Facebook Is Launching New Features In Order To Help Admins With Group Moderation, Even Utilizing The Power Of AI To Do So

Facebook is introducing a slew of new tools for group moderators in order to moderate conversations and general discourse in their groups.

Facebook's Groups could be considered an important precursor to much of the niche-based online conversations, individuals on the internet engage with today. Before the time of subreddits, yet still more nuanced than the old AOL chatrooms, Facebook Groups have been an easy way of people who share interests to interact with each other as well as the community as a whole. As more and more people became a part of this conversational wave, moderators and admins started taking their online positions more seriously, in order to create a peaceful, conducive environment. The ability to ban individuals, make groups public or private, establishing ground rules, screening questions for new users, these are now all essential to an admin's group moderation. Is it tiresome? Yes, definitely, but Facebook's looking to make administration a bit easier on the good old mods.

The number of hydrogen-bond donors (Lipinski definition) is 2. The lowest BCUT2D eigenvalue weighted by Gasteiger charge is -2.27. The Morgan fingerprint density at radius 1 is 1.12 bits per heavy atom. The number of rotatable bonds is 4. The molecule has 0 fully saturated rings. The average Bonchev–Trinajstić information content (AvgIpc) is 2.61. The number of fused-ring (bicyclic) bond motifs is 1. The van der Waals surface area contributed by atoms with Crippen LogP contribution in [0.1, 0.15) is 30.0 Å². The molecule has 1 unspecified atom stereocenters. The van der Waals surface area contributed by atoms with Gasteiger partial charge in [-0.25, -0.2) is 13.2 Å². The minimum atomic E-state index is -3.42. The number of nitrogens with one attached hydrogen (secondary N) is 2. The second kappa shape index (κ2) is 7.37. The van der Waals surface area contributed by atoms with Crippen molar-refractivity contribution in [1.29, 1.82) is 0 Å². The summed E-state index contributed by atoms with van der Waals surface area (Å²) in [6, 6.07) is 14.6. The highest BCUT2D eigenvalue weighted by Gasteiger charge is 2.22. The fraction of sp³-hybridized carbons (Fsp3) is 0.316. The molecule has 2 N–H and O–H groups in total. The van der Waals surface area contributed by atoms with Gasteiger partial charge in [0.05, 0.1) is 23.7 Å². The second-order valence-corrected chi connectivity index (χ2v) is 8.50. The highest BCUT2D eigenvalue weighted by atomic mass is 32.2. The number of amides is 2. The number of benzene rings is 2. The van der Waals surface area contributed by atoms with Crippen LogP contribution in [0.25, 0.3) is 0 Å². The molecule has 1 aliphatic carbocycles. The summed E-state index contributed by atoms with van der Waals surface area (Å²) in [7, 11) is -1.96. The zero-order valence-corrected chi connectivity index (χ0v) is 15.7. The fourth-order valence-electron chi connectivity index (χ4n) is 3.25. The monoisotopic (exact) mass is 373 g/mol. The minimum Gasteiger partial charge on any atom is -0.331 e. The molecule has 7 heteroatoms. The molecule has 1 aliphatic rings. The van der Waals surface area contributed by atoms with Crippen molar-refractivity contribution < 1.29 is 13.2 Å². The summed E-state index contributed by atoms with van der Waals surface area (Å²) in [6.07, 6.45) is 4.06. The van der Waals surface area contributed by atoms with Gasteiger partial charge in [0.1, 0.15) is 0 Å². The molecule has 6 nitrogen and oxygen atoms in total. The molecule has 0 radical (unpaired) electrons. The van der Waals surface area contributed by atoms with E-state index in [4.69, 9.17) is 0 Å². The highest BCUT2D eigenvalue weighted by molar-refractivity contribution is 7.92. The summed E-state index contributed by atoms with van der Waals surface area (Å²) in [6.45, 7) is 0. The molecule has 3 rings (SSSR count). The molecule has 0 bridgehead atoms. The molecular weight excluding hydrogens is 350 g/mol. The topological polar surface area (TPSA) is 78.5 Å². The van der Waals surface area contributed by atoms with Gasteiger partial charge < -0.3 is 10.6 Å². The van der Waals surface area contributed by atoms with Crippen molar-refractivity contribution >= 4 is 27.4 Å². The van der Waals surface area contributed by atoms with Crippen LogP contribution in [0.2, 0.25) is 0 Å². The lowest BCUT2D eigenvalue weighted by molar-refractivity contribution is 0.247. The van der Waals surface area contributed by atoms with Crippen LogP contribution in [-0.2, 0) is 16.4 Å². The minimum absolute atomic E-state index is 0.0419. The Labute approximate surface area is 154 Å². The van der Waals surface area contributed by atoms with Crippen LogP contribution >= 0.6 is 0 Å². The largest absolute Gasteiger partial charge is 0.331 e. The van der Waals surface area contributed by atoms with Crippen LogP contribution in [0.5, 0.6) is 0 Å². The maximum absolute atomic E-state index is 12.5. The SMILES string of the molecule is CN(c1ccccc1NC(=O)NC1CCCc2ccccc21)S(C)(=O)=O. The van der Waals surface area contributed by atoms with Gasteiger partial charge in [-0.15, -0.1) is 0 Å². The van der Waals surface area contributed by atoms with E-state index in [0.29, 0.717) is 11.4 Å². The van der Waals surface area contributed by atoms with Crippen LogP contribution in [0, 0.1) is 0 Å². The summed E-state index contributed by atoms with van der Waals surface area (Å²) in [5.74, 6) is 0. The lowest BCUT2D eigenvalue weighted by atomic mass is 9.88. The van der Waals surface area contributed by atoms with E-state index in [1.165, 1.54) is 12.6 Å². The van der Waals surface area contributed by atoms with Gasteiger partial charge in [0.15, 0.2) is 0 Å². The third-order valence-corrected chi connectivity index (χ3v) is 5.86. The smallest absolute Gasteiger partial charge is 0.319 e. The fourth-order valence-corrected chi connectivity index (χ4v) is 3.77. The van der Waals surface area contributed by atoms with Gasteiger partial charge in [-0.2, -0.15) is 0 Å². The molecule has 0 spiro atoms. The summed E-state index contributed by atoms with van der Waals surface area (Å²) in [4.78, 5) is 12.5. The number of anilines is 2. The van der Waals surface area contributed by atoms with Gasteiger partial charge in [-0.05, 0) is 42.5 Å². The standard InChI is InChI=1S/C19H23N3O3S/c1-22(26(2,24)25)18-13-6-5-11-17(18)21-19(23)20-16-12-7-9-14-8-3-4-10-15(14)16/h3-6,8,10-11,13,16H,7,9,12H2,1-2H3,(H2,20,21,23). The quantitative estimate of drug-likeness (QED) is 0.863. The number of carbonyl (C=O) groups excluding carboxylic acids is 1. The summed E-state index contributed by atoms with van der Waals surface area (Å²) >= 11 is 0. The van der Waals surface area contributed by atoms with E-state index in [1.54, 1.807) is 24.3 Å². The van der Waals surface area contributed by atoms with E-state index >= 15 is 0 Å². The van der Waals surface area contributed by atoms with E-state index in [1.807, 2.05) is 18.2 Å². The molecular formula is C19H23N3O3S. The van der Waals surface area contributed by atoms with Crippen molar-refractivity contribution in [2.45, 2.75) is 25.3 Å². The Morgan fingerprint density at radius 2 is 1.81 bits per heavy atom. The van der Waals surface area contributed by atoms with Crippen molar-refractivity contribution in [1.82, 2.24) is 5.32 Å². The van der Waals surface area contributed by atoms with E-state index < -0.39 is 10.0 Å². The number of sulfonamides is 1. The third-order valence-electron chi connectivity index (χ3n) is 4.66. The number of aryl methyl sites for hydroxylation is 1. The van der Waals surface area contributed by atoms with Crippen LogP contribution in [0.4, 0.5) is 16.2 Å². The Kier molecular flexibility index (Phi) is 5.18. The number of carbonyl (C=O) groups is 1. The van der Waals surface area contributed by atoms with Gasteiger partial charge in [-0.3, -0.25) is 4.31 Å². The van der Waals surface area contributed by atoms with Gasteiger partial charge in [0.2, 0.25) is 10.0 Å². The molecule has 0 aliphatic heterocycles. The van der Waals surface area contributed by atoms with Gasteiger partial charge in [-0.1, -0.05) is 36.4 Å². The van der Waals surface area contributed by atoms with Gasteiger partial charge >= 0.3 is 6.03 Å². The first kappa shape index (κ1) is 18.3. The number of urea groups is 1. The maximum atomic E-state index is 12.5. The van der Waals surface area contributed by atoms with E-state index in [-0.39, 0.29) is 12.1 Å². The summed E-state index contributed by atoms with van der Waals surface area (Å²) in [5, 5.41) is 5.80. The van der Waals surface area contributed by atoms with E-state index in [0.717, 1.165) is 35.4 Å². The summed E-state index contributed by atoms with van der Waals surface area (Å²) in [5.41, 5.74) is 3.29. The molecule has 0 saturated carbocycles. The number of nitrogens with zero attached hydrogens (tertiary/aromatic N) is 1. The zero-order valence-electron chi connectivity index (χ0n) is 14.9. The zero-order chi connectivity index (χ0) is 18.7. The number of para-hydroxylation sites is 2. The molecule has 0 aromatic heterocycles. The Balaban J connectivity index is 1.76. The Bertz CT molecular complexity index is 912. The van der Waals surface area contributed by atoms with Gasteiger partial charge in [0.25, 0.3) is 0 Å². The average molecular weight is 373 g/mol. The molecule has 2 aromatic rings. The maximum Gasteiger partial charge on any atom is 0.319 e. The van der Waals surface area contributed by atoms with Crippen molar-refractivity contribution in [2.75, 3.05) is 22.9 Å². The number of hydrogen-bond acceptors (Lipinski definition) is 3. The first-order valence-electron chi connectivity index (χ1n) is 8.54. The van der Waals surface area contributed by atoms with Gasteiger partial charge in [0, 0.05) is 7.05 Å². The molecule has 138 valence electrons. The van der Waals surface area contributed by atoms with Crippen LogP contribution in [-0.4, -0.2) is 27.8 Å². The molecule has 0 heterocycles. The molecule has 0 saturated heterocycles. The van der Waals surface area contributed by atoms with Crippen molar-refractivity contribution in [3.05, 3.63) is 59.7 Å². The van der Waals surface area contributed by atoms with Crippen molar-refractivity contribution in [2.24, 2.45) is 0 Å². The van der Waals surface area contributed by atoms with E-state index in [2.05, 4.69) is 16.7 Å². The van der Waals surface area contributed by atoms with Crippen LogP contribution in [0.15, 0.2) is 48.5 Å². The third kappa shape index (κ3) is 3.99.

As part of an update, Facebook's bringing a few new features for Groups moderator. One of these is the presence of an all-new dashboard labelled the "Admin Home", which will feature all group settings, features, and the like in one convenient spot. This way, admins and mods need no longer click between different options in the Settings menu to fix problems: they've got it all figured out in one spot!

A new moderation tool uses the power of AI and machine learning to highlight potential conflicts that are occurring on a mod's group. Labelled "conflict alerts", the AI will, via evaluating comments and running them across it's own database of detrimental and hurtful comments, note whether or not a particular conversation is getting unnecessarily heated and warn the admins and mods. Those individuals can then, upon their own convenience and leisure, choose to either restrict the users involved, or ban comments from the post. While this feature is still under testing, it is implied that due to the AI's learning nature, it will continue to be more nuanced and learn what counts as destructive discourse within some groups as opposed to others.

This learning might end up being what makes or breaks the conflict alerts, otherwise the system may prove counter-intuitive, constantly reporting to the admins conversations that pass as nothing more than banter in specific circles.

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